Written by Tran Lam (BS Earth Systems '18)
In Spring of 2016, I attended Human Cities Conference in Beijing. During the three days of the conference, I teamed up with four Chinese students to venture out and explore Beijing Hutong’s urban green space by interviewing the residents about their gardening hobby.
In Autumn of 2016, I joined Stanford Urban Studies Department and Human Cities Initiatives on 2-weeks field trip to Beijing to learn about international urbanization. We talked to urban planning experts, NGOs, professors, and many local residents to learn about this city. We used the Urban Observations Notebook to observe the city through the eyes of urban planners. For group project, my group did a project on the education of migrant children in Beijing.
Both times, I asked myself, “Can I bring this program to Vietnam, my home country?” China and Vietnam share so many similarities. I think the educational model of Human Cities will work in Vietnam.
A year later, I found a summer program in Vietnam that would host my idea. With the help of Stanford Earth Systems and Urban Studies professors, I developed an interdisciplinary environmental education curriculum for Vietnamese high school students. And in the summer of 2018, I executed my curriculum.
In two weeks, I introduced to 10 Vietnamese high school students the fundamentals of climate change, ways and tools to vision a human-centric city, and immersive field work. The students used the Vietnamese version of Urban Observations Notebook to interview local residents and tourists of Hanoi. They learned about Hanoi’s transportation pattern, public space usage, and green space. A student who was local to Hanoi told me after each field trip, “I never knew this about Hanoi!” They also delved into an urban problem of Hanoi by exploring the problem and presenting their solution to it. For example, to address Hanoians' demand for exercising space, clean water, and clean energy, a group proposed installing electricity-generating and water-filtering exercise machines at Hanoi’s signature Hoan Kiem lake.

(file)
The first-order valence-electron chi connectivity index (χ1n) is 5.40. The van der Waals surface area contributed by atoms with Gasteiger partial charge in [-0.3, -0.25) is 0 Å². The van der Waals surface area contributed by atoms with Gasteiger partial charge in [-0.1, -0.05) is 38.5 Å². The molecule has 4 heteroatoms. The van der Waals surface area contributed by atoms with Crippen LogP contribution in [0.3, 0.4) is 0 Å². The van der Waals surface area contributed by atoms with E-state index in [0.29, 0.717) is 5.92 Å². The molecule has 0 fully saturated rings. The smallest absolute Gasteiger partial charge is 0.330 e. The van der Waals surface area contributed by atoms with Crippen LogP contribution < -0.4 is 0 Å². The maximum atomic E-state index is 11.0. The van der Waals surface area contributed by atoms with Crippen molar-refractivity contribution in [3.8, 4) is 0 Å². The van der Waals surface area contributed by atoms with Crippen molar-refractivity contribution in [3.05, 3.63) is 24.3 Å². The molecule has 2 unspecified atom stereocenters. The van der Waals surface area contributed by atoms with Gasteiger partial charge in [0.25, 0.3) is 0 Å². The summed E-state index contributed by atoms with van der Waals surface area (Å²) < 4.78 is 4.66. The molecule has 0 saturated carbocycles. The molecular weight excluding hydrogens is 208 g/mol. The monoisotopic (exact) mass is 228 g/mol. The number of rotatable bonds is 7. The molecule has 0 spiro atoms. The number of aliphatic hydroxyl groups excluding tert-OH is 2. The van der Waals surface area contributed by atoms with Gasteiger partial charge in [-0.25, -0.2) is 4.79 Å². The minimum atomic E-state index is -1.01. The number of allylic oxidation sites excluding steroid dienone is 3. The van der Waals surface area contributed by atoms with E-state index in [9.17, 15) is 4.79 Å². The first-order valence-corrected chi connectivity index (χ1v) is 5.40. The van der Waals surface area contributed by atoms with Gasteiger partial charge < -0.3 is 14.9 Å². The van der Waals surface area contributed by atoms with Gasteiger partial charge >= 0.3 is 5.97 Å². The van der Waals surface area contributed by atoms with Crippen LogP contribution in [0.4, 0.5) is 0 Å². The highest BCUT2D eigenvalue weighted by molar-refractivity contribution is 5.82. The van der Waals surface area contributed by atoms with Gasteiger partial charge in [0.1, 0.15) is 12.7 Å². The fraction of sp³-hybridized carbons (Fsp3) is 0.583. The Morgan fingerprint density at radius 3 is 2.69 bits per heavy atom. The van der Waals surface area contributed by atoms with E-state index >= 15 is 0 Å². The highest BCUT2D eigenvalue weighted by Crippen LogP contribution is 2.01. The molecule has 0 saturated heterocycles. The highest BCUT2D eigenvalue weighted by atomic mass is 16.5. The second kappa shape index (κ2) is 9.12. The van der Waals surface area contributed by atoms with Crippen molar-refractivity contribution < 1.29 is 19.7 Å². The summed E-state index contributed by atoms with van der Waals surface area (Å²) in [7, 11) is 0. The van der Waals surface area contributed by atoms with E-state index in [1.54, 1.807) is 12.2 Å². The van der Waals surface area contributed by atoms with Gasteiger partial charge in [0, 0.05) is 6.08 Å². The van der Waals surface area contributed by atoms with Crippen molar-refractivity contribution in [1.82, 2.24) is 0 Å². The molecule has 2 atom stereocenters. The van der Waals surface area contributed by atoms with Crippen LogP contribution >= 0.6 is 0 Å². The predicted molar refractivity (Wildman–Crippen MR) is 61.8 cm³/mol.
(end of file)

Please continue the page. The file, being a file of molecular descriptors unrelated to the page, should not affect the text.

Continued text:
I was amazed by how successful the curriculum was. Even after the programs, the students still use the concept of 4 Pillars of Sustainability to apply for various environmental contests. Using the knowledge and skills learned from the curriculum, some students teamed up to run a Facebook campaign on environmental awareness in their home provinces.
I'd love to have more chance to teach this curriculum again. Please contact me at tranl95 at stanford dot edu if you have any suggestions!